The Yellow River Basin has been affected by global climate change. Studying the spatial–temporal variability of the hydrothermal climate conditions in the Yellow River Basin is of vital importance for the development of technologies and policies related to ecological, environmental, and agricultural adaptation in this region. This study selected temperature and precipitation data observed from 118 meteorological stations distributed in the Yellow River Basin over the period of 1957–2015, and used the Mann–Kendall, Pettitt, and Hurst indices to investigate the spatial–temporal variability of the hydrothermal climate conditions in this area. The results indicated: (1) the annual maximum, minimum, and average temperatures have increased. The seasonal maximum, minimum, and average temperatures for the spring, summer, autumn, and winter have also increased, and this trend is statistically significant (p
< 0.01) between 1957–2015. The rate of increase in the minimum temperature exceeded that of the maximum temperature, and diurnal warming was asymmetric. Annual precipitation and the total spring, summer, and autumn precipitations declined, while the total winter precipitation increased, although the trend was non-significant (p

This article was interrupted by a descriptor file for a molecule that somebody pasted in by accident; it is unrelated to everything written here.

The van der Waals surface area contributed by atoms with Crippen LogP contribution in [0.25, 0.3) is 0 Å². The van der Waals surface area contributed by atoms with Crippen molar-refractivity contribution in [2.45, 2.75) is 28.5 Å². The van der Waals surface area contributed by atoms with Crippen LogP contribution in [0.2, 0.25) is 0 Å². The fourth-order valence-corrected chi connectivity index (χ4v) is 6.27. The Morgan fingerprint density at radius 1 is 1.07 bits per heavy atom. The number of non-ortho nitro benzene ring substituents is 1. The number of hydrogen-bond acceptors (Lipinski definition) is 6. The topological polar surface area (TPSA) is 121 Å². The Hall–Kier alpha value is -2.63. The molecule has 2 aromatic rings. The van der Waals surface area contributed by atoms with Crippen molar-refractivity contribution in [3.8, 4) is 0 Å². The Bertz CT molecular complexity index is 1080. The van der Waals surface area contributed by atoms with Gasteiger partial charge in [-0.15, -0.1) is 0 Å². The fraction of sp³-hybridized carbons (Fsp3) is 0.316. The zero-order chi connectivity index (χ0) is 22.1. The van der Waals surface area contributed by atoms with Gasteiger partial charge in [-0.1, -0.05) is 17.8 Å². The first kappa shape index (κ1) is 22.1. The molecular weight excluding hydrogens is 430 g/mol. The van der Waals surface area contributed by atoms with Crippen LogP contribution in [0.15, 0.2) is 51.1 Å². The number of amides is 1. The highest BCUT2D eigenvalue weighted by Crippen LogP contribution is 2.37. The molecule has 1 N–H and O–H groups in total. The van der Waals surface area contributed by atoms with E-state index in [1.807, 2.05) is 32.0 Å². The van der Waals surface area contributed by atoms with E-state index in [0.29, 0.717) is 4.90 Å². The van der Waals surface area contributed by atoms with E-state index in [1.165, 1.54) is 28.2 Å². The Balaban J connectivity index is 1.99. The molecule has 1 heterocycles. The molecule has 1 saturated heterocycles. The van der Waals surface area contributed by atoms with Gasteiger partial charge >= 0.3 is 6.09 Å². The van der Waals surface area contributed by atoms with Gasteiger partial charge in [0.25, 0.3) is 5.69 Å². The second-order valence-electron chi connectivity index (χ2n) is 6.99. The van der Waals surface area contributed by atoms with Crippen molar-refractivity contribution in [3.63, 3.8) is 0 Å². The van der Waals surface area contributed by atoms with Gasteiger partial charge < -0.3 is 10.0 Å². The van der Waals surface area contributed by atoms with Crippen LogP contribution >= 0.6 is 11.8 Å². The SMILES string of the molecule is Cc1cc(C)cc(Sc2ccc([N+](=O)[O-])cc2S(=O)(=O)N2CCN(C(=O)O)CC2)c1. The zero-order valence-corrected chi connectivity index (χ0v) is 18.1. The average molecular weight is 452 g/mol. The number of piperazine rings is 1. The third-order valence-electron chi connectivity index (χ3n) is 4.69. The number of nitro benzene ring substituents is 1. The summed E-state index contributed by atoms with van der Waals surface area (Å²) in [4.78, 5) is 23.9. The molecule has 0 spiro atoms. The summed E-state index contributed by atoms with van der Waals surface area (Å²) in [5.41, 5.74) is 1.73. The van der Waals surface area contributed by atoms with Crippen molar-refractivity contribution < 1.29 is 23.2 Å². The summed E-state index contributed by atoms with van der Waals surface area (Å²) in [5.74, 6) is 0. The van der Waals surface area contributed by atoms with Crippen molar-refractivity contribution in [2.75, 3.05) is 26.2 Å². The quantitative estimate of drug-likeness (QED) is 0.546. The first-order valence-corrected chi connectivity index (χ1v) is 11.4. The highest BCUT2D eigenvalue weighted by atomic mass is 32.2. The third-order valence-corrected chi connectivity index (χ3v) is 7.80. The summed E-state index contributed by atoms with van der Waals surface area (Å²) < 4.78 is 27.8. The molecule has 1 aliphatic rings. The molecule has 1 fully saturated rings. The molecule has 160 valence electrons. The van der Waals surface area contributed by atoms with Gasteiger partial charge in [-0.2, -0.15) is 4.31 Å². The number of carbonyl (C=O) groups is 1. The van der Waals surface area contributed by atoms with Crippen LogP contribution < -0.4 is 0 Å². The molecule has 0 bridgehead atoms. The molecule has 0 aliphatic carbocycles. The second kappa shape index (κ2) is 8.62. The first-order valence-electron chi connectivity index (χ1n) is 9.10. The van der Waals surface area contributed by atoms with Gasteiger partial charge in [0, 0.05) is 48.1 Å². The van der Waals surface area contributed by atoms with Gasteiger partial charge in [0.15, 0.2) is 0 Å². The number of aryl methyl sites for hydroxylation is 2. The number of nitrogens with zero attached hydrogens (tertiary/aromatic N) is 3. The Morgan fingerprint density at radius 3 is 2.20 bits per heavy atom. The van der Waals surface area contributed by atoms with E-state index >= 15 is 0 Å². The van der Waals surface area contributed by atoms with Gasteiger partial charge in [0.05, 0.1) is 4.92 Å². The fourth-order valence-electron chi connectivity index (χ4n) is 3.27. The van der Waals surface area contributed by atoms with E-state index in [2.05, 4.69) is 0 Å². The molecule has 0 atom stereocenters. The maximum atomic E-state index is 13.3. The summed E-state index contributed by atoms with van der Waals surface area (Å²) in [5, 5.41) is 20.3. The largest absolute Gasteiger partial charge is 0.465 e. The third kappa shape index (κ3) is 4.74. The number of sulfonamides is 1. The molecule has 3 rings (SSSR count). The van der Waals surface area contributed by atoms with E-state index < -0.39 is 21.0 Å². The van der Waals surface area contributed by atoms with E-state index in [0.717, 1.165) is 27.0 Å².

> 0.05). (2) Based on the very restrictive assumption that future changes will be similar to past changes, according to the Hurst index experiment, the future trends of temperature and precipitation in the Yellow River Basin are expected to stay the same as in the past. There will be a long-term correlation between the two trends: the temperature will continue to rise, while the precipitation will continue to decline (except in the winter). However, over the late stage of the study period, the trends slowed down to some extent.
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